It’s not enough for young adults to hear about us.  It’s not enough for them to come to us.  It’s not enough for them to like us.  They must feel included.  They must feel wanted.  Most importantly, they must feel they are being ministered to.  They want to be asked to be involved.  They need to know that their money, their time, their energy, their input, no matter how little it may be, is highly important and highly valued.  An important part of this is not only having adult leaders that work with Young Adults on their ministry but also growing and developing Young Adult leaders in the congregation.

UUA President Peter Morales actually spoke at one point specifically about the need to develop and mentor young leaders as well as the need to trust our current leaders.  Some of his words really struck a chord with me, especially as it relates to this congregation.  He said: “WE COME FROM AN  ANTI-AUTHORITARIAN TRADITION.  AND WE ARE NOTHING IF NOT SKEPTICAL ABOUT AUTHORITY AND POWER.  BUT THIS IS NOT ULTIMATELY ORGANIZATIONAL.  ULTIMATELY, IT IS SPIRITUAL.  MY FRIENDS, WE NEED TO LEARN HOW TO TRUST ONE ANOTHER.  HOW TO IDENTIFY POTENTIAL LEADERS, TRAIN THEM, MENTOR THEM, NURTURE THEM, EMPOWER THEM, YES, HOLD THEM ACCOUNTABLE, BUT LET OUR LEADERS LEAD.  OTHERWISE, WE BECOME PARALYZED AND OUR MOST IMPORTANT PRODUCT BECOMES PROCESS.  OUR MOST IMPORTANT PRODUCT MUST BE ACTS OF LOVE.”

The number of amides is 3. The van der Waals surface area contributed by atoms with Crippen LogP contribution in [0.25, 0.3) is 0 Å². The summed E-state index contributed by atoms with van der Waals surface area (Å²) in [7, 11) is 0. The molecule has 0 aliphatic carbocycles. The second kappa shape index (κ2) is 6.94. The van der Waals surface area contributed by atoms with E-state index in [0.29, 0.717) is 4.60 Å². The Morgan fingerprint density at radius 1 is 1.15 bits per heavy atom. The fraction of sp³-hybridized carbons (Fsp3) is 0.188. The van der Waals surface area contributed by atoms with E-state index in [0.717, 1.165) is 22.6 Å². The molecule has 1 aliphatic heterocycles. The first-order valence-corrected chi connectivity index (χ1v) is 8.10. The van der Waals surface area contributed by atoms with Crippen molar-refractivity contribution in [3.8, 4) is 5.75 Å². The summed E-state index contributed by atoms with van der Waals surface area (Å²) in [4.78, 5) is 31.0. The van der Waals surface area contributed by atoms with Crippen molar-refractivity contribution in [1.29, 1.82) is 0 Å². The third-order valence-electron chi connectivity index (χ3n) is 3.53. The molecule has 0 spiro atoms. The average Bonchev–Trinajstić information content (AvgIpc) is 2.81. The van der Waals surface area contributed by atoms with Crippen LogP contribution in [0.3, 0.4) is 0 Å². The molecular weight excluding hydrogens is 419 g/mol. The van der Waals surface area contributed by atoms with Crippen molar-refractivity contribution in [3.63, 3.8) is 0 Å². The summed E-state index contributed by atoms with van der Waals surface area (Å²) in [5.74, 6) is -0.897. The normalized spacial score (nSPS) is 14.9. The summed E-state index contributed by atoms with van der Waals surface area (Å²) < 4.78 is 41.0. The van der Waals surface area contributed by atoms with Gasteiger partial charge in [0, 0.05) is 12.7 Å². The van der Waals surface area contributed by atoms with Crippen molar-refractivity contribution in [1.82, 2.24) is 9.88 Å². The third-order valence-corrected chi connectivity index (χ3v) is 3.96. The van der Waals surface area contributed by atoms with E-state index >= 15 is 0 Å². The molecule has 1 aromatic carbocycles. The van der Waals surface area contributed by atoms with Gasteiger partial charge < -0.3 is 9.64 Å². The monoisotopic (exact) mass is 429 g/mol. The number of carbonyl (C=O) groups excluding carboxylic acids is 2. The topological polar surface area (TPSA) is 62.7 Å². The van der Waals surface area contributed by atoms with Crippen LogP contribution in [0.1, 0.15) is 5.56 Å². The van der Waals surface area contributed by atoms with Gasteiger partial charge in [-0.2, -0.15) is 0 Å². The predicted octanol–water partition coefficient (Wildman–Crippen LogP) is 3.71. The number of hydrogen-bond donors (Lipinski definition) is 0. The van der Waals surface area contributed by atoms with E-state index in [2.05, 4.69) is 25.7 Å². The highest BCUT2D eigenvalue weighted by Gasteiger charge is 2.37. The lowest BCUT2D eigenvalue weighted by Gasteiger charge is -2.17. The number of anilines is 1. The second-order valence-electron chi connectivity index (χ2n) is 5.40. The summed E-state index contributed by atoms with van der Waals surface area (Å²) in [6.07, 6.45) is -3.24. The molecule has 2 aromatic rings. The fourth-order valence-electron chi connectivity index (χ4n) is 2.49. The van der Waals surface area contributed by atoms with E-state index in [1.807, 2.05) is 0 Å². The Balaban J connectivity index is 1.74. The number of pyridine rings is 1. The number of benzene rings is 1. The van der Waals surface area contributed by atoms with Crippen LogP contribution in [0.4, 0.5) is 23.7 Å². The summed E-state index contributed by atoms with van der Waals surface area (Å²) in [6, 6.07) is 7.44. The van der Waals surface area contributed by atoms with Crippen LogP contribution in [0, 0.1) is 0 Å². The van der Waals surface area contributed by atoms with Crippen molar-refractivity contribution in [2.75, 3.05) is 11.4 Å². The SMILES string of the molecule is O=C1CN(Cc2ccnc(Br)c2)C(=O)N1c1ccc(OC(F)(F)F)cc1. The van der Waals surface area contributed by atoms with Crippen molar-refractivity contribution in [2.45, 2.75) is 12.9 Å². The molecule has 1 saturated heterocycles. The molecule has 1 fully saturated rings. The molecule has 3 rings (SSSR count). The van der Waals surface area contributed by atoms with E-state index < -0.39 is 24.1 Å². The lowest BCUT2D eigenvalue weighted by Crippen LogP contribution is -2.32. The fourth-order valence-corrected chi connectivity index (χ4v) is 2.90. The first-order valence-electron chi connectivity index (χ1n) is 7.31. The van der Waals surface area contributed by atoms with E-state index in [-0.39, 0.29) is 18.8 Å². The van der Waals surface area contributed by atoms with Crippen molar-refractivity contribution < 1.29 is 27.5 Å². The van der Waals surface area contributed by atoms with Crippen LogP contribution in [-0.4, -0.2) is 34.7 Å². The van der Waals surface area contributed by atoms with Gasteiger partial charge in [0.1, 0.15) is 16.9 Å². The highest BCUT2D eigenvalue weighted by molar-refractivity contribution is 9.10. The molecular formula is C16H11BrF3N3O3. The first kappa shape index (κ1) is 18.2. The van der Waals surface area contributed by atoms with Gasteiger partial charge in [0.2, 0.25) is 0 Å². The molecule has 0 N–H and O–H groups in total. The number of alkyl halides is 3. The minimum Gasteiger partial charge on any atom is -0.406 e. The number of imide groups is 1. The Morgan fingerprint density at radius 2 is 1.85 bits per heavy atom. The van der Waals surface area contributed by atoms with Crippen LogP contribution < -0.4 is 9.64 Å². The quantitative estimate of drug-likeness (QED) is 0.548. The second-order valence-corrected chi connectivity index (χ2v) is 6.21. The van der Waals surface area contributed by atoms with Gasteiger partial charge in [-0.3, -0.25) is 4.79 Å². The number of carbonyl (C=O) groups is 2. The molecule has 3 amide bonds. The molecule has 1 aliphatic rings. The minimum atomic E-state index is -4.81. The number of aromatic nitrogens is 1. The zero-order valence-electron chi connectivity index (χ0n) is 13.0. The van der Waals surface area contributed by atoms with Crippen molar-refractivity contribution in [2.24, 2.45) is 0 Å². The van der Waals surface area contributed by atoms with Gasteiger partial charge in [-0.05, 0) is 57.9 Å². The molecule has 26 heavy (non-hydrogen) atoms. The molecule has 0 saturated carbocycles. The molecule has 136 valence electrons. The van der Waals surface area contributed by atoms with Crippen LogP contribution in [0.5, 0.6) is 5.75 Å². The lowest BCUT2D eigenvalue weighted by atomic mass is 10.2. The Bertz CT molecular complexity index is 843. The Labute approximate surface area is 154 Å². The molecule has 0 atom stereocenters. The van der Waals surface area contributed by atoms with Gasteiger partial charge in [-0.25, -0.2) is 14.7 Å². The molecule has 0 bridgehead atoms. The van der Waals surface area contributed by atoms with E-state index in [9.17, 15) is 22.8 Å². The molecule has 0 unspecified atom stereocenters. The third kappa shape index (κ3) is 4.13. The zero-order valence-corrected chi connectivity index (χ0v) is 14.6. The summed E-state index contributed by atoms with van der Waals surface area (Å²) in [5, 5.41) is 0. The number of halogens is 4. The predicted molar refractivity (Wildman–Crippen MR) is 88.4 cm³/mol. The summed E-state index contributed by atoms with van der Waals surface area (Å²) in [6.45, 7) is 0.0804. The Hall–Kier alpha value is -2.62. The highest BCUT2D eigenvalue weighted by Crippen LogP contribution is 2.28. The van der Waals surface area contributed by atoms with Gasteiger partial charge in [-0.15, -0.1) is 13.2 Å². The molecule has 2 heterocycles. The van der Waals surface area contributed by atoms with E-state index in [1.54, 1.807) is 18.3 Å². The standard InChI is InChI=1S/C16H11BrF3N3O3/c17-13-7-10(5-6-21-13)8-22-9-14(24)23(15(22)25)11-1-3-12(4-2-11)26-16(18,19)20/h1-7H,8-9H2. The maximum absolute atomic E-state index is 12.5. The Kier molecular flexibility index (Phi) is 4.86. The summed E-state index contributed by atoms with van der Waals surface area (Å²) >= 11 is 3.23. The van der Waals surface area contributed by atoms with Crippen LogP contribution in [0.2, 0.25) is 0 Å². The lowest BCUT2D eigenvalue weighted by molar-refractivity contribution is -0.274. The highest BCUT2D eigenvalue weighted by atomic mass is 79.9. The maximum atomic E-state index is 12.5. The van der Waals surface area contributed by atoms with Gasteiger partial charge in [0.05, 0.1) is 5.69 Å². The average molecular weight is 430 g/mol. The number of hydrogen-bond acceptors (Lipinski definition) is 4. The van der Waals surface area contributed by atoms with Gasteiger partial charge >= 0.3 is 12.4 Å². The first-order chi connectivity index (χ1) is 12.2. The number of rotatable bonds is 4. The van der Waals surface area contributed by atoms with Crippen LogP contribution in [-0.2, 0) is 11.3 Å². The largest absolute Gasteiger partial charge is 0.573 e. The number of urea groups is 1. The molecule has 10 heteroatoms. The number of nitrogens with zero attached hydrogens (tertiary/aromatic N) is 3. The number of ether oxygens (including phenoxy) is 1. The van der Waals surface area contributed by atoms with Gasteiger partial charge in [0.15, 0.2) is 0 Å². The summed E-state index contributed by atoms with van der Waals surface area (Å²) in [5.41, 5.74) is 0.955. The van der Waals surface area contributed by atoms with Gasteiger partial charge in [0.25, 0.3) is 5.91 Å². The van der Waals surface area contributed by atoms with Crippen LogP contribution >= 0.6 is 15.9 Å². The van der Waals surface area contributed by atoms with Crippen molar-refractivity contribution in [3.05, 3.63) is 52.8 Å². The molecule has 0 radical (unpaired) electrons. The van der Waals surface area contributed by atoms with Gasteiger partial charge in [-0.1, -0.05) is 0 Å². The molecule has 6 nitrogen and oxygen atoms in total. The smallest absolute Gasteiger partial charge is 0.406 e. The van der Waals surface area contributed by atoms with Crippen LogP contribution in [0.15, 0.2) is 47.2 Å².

Acts of love.  Remember those?  Acts of love are why we’re here.  Our faith cries: “Deeds, not creeds!”  This is the very essence of our social justice work.  A point was raised at GA that young adults are, in fact, interested in social justice...but what they’re more interested in is social service.